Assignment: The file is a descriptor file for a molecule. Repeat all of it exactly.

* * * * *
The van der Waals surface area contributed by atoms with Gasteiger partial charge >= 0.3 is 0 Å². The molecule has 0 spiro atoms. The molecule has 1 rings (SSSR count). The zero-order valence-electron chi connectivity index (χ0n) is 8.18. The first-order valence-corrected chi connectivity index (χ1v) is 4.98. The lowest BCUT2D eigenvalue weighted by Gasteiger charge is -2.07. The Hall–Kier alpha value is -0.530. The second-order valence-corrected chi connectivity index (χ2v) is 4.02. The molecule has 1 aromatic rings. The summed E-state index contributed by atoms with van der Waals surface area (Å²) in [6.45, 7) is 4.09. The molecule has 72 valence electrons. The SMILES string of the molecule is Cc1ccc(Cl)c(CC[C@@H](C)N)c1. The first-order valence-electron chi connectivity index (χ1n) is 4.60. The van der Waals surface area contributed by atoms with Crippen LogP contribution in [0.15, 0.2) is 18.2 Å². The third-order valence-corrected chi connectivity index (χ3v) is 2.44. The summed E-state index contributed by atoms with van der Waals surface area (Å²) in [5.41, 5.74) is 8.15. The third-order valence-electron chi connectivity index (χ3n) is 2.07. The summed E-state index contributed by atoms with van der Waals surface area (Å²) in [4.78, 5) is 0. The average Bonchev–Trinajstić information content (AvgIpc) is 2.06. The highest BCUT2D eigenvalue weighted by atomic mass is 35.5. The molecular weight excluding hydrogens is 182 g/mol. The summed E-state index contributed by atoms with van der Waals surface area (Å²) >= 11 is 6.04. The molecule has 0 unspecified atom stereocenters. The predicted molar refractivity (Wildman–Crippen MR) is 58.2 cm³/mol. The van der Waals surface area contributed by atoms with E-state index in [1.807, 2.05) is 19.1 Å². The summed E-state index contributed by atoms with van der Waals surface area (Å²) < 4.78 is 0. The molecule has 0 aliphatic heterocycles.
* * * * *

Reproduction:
The van der Waals surface area contributed by atoms with Gasteiger partial charge >= 0.3 is 0 Å². The molecule has 0 spiro atoms. The molecule has 1 rings (SSSR count). The zero-order valence-electron chi connectivity index (χ0n) is 8.18. The first-order valence-corrected chi connectivity index (χ1v) is 4.98. The lowest BCUT2D eigenvalue weighted by Gasteiger charge is -2.07. The Hall–Kier alpha value is -0.530. The second-order valence-corrected chi connectivity index (χ2v) is 4.02. The molecule has 1 aromatic rings. The summed E-state index contributed by atoms with van der Waals surface area (Å²) in [6.45, 7) is 4.09. The molecule has 72 valence electrons. The SMILES string of the molecule is Cc1ccc(Cl)c(CC[C@@H](C)N)c1. The first-order valence-electron chi connectivity index (χ1n) is 4.60. The van der Waals surface area contributed by atoms with Crippen LogP contribution in [0.15, 0.2) is 18.2 Å². The third-order valence-corrected chi connectivity index (χ3v) is 2.44. The summed E-state index contributed by atoms with van der Waals surface area (Å²) in [5.41, 5.74) is 8.15. The third-order valence-electron chi connectivity index (χ3n) is 2.07. The summed E-state index contributed by atoms with van der Waals surface area (Å²) in [4.78, 5) is 0. The average Bonchev–Trinajstić information content (AvgIpc) is 2.06. The highest BCUT2D eigenvalue weighted by atomic mass is 35.5. The molecular weight excluding hydrogens is 182 g/mol. The summed E-state index contributed by atoms with van der Waals surface area (Å²) >= 11 is 6.04. The molecule has 0 unspecified atom stereocenters. The predicted molar refractivity (Wildman–Crippen MR) is 58.2 cm³/mol. The van der Waals surface area contributed by atoms with E-state index in [1.807, 2.05) is 19.1 Å². The summed E-state index contributed by atoms with van der Waals surface area (Å²) < 4.78 is 0. The molecule has 0 aliphatic heterocycles.